Kartchner Caverns: Intro

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ambience: crowd ambience

We’re on a tour of a cave that’s been recently opened to the public. And unlike some caves you may have visited, this one is very much alive. I’m Jim Metzner, and this is the Pulse of the Planet.

“O.K. now, I’ve showed you dripping water, and I’ve showed you seeping water. This right here is caused by condensing water.”

Kartchner Caverns, in southeastern Arizona, was opened for visitors in November 1999. It was discovered 25 years earlier by two students who were amateur cavers. They had heard about a sinkhole near the town of Benson, Arizona, and went to investigate.

“And they went down in the sinkhole and it just so happened that the cave was what they call ‘breathing’. The cave pressure changes with the barometric pressure and the barometric pressure had changed and so the cave was exhaling, and they smelled the dampness, the humidity and the smell of bats or bat guano.”

That’s Dick Ferdon, Park Manager at Kartchner Caverns, which have a total area of about five football fields — much smaller than, say, Carlsbad Caverns. But unlike many caves that you can tour, Kartchner is 95% alive, meaning that the cave is wet and its formations are still growing.

“Many caves are what you call dry caves, and those are caves that have completely dried out and the formations that you see don’t have the glisten. These caves look like if you take a glass and put water on the outside of the glass it glistens. And this is what the formations look like within Kartchner Caverns, and that is a living cave.”

The colorful formations are not the only thing that distinguishes this cave — it’s also the site of an unprecedented scientific experiment. We’ll hear about that in our next program.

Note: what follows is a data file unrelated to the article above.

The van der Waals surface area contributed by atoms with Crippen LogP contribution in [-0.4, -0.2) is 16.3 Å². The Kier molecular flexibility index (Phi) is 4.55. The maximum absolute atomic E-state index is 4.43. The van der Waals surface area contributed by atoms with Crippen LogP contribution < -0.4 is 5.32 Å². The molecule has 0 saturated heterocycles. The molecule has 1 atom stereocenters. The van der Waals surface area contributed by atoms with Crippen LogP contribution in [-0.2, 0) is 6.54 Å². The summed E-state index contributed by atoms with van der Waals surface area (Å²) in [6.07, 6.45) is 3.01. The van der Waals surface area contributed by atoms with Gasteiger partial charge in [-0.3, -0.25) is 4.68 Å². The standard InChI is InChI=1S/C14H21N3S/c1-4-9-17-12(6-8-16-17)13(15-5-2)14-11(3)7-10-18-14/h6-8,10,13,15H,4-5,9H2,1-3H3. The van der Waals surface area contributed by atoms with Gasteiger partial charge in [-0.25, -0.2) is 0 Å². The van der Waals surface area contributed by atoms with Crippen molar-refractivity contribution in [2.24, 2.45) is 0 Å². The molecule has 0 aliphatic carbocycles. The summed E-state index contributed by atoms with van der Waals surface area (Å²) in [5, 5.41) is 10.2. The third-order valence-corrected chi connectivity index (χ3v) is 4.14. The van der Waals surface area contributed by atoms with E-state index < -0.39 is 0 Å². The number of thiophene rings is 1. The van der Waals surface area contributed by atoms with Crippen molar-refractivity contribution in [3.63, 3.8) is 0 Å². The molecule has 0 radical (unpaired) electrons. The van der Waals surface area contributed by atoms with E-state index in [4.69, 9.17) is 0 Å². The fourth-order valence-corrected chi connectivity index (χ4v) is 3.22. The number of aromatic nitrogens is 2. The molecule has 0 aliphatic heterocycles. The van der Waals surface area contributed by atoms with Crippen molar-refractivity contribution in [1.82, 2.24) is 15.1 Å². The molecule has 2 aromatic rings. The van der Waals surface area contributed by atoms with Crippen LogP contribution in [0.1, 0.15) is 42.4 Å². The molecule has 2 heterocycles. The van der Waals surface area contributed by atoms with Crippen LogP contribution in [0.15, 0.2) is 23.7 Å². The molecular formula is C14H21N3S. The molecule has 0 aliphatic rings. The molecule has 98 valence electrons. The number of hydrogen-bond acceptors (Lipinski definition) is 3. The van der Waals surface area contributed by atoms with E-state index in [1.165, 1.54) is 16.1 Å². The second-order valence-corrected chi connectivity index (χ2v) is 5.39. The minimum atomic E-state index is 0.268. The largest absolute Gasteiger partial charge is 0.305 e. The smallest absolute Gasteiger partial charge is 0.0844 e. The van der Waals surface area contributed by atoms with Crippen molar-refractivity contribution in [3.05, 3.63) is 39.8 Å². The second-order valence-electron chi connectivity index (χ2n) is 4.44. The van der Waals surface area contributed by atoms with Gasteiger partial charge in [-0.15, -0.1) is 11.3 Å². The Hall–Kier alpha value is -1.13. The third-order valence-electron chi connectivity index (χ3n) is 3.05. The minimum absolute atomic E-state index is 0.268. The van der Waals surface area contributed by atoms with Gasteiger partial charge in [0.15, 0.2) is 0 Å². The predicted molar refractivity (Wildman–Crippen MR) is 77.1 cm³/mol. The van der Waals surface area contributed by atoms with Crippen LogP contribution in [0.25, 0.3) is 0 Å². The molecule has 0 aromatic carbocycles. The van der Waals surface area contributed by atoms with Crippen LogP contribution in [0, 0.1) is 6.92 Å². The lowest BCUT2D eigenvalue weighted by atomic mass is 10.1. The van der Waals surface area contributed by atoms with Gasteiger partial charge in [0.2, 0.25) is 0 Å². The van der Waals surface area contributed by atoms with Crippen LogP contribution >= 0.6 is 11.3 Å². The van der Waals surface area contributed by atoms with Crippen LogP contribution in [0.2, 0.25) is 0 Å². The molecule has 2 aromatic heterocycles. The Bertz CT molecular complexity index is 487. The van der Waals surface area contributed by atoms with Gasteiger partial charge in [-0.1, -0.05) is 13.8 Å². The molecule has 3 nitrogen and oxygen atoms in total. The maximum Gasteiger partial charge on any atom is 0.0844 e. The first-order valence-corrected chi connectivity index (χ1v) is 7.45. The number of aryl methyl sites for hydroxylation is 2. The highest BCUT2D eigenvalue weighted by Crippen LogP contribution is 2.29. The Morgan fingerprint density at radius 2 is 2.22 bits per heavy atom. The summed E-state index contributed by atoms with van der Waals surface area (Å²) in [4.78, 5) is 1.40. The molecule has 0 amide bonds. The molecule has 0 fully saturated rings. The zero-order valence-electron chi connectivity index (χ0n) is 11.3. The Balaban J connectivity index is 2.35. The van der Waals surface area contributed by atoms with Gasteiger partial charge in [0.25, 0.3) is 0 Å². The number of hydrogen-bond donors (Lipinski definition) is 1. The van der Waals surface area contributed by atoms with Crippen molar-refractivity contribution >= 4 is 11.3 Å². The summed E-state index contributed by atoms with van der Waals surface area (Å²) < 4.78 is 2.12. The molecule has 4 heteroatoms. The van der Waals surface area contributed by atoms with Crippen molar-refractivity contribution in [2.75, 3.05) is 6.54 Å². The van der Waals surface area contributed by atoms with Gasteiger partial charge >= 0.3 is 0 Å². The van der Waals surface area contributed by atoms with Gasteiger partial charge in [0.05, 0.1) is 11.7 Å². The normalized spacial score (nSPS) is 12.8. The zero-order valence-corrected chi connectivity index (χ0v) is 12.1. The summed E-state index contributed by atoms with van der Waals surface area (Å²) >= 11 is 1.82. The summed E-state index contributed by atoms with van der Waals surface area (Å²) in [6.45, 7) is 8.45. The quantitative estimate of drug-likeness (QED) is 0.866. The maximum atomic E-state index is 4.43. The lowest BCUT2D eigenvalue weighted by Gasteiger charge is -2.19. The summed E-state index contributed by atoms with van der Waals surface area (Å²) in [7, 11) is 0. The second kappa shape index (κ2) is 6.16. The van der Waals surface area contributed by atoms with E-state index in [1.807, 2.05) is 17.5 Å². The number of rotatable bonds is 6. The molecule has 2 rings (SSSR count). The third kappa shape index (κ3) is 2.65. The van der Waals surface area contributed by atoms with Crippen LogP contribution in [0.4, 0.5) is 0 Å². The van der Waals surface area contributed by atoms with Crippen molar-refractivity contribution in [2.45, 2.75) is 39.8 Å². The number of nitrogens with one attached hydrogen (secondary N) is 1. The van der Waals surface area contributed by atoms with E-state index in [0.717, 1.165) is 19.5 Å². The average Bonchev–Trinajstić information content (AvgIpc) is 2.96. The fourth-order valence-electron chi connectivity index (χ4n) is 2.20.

If you’d like to hear about our new Pulse of the Planet CD, please visit our website at pulseplanet.com. Pulse of the Planet is made possible by the National Science Foundation.

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Kartchner Caverns: Intro

Besides being beautiful, the Kartchner Caverns are also 95% alive, which means that the caves are wet and that their formations are still growing.
Air Date:01/30/2001
Scientist:
Transcript:


music
ambience: crowd ambience

We're on a tour of a cave that's been recently opened to the public. And unlike some caves you may have visited, this one is very much alive. I'm Jim Metzner, and this is the Pulse of the Planet.

"O.K. now, I've showed you dripping water, and I've showed you seeping water. This right here is caused by condensing water."

Kartchner Caverns, in southeastern Arizona, was opened for visitors in November 1999. It was discovered 25 years earlier by two students who were amateur cavers. They had heard about a sinkhole near the town of Benson, Arizona, and went to investigate.

"And they went down in the sinkhole and it just so happened that the cave was what they call 'breathing'. The cave pressure changes with the barometric pressure and the barometric pressure had changed and so the cave was exhaling, and they smelled the dampness, the humidity and the smell of bats or bat guano."

That's Dick Ferdon, Park Manager at Kartchner Caverns, which have a total area of about five football fields -- much smaller than, say, Carlsbad Caverns. But unlike many caves that you can tour, Kartchner is 95% alive, meaning that the cave is wet and its formations are still growing.

"Many caves are what you call dry caves, and those are caves that have completely dried out and the formations that you see don't have the glisten. These caves look like if you take a glass and put water on the outside of the glass it glistens. And this is what the formations look like within Kartchner Caverns, and that is a living cave."

The colorful formations are not the only thing that distinguishes this cave -- it's also the site of an unprecedented scientific experiment. We'll hear about that in our next program.

If you'd like to hear about our new Pulse of the Planet CD, please visit our website at pulseplanet.com. Pulse of the Planet is made possible by the National Science Foundation.

music